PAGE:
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Are you there, God? It’s me, Dan Tobin.
The movie was super, and super sixth gradey
We’re big Judy Blume fans, and she has a bookstore in Key West where we often vacation, so I’ve met her a few times. I’ve read a lot of her books, but I probably went directly from Fudge to Are You There God and I was not ready. With no context or guidance, I flubbed the central idea badly and thought she was stressed about the marking period ending and when she would get her report card. Why haven’t I gotten it yet?! Margaret, chillax! I was a million miles from puberty, and this book was talking about things nobody else was. Still the case.
Rereading it now, looking back at 12 instead of ahead toward it, I was smitten. It’s rare to find books for young readers that wrestle with just this blend of fears and noticings, and with such delicacy and friendliness. So many writers go for wry, in part because kids have become more wry. But nice doesn’t go out of style, and the book is just so aggressively pleasant. The wife reread it, then saw the movie with friends. I finally finished it and we watched the movie last week. An enthusiastic thumbs up.
Exceptionally faithful to the book, updated in places, and just so relentlessly nice. I heard Judy Blume was reluctant for years about adapting her work, but she made a great choice here. The casting was perfect, no precocious or invented kids, these felt like sixth graders I’ve known over the years. And it was wise to keep it in 1970. Every year I’ve taught feels faster because that’s how the culture is moving, so going back in time meant slowing down and simplifying. Class these days is way more chaotic, even when it’s going well. That’s just how we do.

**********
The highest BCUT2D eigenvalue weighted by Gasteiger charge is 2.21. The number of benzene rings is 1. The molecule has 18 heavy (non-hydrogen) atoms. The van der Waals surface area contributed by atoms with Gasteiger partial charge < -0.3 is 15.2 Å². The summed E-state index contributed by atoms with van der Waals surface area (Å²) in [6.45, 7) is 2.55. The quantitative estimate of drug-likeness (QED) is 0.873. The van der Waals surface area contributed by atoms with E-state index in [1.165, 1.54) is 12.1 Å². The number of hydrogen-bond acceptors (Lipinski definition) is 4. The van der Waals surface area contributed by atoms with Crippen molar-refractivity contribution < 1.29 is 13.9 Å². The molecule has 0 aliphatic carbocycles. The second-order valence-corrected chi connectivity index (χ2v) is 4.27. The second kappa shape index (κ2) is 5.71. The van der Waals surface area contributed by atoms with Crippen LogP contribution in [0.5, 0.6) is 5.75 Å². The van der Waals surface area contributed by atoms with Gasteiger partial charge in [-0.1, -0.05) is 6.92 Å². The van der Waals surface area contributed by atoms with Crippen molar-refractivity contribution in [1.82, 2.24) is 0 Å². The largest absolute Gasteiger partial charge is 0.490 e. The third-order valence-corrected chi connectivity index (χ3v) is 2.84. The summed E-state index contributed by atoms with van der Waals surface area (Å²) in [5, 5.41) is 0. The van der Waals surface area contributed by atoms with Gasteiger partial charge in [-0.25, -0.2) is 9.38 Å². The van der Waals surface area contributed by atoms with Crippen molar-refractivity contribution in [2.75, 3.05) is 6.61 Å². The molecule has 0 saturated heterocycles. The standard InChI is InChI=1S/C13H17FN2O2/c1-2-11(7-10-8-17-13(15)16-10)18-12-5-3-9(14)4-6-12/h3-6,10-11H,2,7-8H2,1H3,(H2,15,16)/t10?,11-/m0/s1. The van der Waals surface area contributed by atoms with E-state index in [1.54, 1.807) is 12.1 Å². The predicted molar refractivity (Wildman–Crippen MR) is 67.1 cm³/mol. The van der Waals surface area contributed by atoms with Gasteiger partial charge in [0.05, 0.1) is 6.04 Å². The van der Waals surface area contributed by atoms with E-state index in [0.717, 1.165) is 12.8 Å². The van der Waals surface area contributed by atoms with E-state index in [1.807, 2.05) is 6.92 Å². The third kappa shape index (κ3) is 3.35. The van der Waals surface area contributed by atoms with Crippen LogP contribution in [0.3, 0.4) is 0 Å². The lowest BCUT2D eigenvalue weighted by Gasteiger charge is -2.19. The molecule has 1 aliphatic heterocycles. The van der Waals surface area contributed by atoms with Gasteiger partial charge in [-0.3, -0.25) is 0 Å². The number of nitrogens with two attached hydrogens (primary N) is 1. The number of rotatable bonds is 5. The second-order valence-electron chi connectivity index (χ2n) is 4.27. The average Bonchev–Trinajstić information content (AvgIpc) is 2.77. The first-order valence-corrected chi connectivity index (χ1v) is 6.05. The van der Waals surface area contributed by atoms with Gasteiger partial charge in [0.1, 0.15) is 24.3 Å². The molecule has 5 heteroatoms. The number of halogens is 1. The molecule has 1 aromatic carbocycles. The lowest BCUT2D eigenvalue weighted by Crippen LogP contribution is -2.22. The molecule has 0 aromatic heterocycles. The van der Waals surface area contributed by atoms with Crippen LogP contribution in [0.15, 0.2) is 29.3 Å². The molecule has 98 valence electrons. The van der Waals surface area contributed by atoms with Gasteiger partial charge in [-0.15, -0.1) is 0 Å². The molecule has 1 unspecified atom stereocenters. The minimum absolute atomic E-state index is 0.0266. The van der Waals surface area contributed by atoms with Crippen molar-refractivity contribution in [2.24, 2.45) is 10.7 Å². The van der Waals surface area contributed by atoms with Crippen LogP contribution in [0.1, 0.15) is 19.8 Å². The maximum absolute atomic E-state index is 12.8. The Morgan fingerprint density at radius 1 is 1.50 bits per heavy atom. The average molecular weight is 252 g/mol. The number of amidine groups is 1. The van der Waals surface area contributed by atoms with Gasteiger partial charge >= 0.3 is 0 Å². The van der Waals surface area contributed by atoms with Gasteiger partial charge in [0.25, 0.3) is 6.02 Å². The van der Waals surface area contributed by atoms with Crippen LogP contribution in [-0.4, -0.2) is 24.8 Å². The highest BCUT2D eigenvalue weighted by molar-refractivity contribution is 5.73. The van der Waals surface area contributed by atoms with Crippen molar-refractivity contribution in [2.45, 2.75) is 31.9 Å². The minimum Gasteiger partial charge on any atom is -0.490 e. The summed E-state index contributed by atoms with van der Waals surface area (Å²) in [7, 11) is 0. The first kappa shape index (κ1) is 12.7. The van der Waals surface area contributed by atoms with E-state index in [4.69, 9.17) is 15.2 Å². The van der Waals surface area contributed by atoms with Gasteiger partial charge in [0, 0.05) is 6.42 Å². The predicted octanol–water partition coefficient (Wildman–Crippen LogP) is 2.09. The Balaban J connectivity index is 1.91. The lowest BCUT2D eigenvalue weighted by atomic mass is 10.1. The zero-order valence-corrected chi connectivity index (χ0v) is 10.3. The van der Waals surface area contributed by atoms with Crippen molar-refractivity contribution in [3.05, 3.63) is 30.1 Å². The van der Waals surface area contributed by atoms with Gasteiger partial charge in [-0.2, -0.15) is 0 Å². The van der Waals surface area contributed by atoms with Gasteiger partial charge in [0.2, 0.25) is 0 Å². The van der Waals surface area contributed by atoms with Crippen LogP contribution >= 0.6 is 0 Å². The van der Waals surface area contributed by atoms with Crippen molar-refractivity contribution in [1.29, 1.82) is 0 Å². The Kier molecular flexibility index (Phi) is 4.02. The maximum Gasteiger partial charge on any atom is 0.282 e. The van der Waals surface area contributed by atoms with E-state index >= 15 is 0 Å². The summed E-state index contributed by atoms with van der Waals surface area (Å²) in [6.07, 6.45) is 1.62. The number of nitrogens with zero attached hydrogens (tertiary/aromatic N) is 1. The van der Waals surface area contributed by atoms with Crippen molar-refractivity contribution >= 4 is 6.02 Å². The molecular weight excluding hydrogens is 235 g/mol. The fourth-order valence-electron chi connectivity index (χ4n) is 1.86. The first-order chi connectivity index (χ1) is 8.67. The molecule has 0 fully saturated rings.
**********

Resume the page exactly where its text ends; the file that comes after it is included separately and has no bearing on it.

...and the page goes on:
I’d say the book is best for fifth graders or early in the year sixth graders, so much is about fear of growing up, and end of year sixth graders are too cool for that. Thank you, micro-plastics! But I love the book, and the movie should be seen by everyone. Although I can see less evolved boys younger than high school getting pretty uncomfortable. I try to avoid thinking about school in July, but this was a nice postcard from an ideal sixth grade.
The Urban Blah
Back in 2009-11 I collaborated with the brilliant Vee to make a webcomic that failed to become syndicated across the globe. I am pro-recycling.
What better way to celebrate summer than with a lyrically nerdy fart joke? And yet that fart joke almost wasn’t. As we were collaborating, Vee sent an email.
So I’m working on it again and I’m wondering, can we have him burping really loudly instead? It’s just that there is visually alot going on here, and I don’t think there’s a way to have him trumpet without putting the actual word inside a bubble, and we’ve never used text bubbles. Also, bubbles would cover so much of the picture, and I think you'll really like the picture.
I saw her point and pitched a fix.